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Hitler failed to destroy the Ludendorff Bridge at Remagen

Posted in Historical articles, History, World War 2 on Monday, 29 October 2012

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This edited article about World War 2 originally appeared in Look and Learn issue number 774 published on 13th November 1975.

Ike on D Day, piture, image, illustration

The D-Dy landings which enabled the Allies to liberate France and invade Germany, by Grahan Coton

In a railway tunnel on the bank of the Rhine, a Wehrmacht engineer officer crouched with his hand on the plunger of a detonating machine. Spanning the great river nearby could be seen the gaunt steel structure of Remagen’s Ludendorff Bridge.

It was mid-afternoon on March 7th, 1945. In a few moments the officer’s hand would descend, and an electric current would pass to the elaborate system of explosive charges designed to demolish the bridge.

The swift advances of the American forces in south-west Germany had caught the Germans off-balance. Many of their units covering the approaches to the Rhine were cut off. Hasty orders were given for the destruction of bridges in the path of the Americans.

At last the moment came. The German officer pressed the plunger – and nothing happened. Quickly he reset the detonator, and tried again. Once more without result.

Why the long-prepared charges failed to explode is still a mystery; and the events that followed are among the strangest of the Second World War.

The Ludendorff Bridge, named after a famous German general, had been built during the First World War to carry a railway across the river. It comprised a central steel arch of 513 feet (156 m), flanked by two trusses 278 feet (85 m) in length. On each bank stood a pair of stone towers, the tops of which could be used as observation posts.

Built for military purposes, the structure included a rare feature. In each of the stone piers was a hollow cavity which could be packed with explosives for easy demolition.

Between the wars, the hastily built bridge was found unsuitable for any other than pedestrian traffic. Under Hitler’s government, its military importance was again appreciated, and a new, more extensive demolition system was devised. An electrical detonating circuit was installed, and regularly tested.

Finally a powerful emergency charge was placed in position, to be fired by hand if the main system failed.

By March, 1945, the Allies were pressing hard on the western front. Hitler, furious at the continuing retreat of his forces, insisted that bridge demolition should only be carried out at the last possible moment, and on written orders from the High Command.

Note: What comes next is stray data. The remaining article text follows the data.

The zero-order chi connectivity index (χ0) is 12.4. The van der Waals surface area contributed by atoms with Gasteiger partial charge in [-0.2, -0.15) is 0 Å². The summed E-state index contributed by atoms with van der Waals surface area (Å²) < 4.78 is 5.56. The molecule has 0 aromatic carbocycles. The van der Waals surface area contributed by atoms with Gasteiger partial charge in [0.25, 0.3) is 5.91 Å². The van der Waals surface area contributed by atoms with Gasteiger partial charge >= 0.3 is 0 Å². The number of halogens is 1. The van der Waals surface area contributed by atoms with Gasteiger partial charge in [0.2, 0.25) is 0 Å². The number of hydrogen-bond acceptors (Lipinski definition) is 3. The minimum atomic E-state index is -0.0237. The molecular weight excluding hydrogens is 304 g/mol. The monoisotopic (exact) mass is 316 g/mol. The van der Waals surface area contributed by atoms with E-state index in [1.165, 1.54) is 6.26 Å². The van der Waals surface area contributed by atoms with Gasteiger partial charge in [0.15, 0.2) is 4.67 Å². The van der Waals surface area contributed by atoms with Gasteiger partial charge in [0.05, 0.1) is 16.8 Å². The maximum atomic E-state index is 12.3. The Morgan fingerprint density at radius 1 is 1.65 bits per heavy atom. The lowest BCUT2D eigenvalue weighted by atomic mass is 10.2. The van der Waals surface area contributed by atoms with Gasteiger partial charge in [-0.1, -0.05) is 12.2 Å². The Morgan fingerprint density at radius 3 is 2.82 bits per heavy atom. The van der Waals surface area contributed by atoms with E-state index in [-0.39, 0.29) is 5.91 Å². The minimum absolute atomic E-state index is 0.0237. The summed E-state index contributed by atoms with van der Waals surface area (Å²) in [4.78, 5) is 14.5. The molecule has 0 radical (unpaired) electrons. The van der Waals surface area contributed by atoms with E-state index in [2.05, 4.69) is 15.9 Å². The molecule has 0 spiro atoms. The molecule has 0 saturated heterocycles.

Minutes before the German officer’s unsuccessful attempt to fire the charges, the electrical circuit had been checked and apparently found in order.

There was now only one course left – to fire the emergency charge. A sergeant volunteered to go on to the bridge and do this. But here again something went wrong. The charge was not powerful enough. At the critical point the main structure sagged a few inches, but still hung precariously in position.

Another extraordinary fact is that the advancing Americans came within sight of the bridge before the attempt to destroy it, and might well have captured it intact. But they feared a trap, suspecting that the Germans were waiting to blow up the bridge with American troops on it.

Reports from civilians seemed to confirm this suspicion. While the Americans hesitated, the unsuccessful explosion occurred.

Seeing the bridge still standing, though damaged, the Americans decided that here was a totally unexpected chance to cross the great river barrier. First an exploratory crossing by a few platoons of infantry was attempted. But fire from the towers on the east bank was intense, and after a brave hand-to-hand struggle the remnant who reached the far side were taken prisoner.

After further savage encounters, a foothold was at last secured on the German side, and the bridge was in American hands. So enraged was Hitler by the news that, on his orders, five innocent officers were court-martialled and shot.

The Americans patched up the bridge sufficiently to allow the passage of tanks and other transport. Within a few days four divisions had crossed.

The Nazis could not match the American concentration, but they tried everything possible in their effort to check the build-up. They dive-bombed the bridge, making the first operational use of jet aircraft, and Hitler even directed that V2 rockets should be aimed at it. German troops meanwhile counter-attacked fiercely on the ground.

All these efforts failed. But, just ten days after the Germans’ failure to blow it up, the overworked Ludendorff Bridge collapsed, killing 28 American engineers.

By this time other bridges had been thrown across, and German resistance was doomed to failure.

Two theories have been advanced as to why the demolition plan failed. The first is that a Polish captive worker sabotaged the detonation system, and the second is that a random shot from an American tank damaged it. Neither explanation is generally accepted, and the matter remains a mystery.

It had been almost by accident that the Americans captured the bridge, but its seizure certainly helped to hasten the defeat of Germany in the West.

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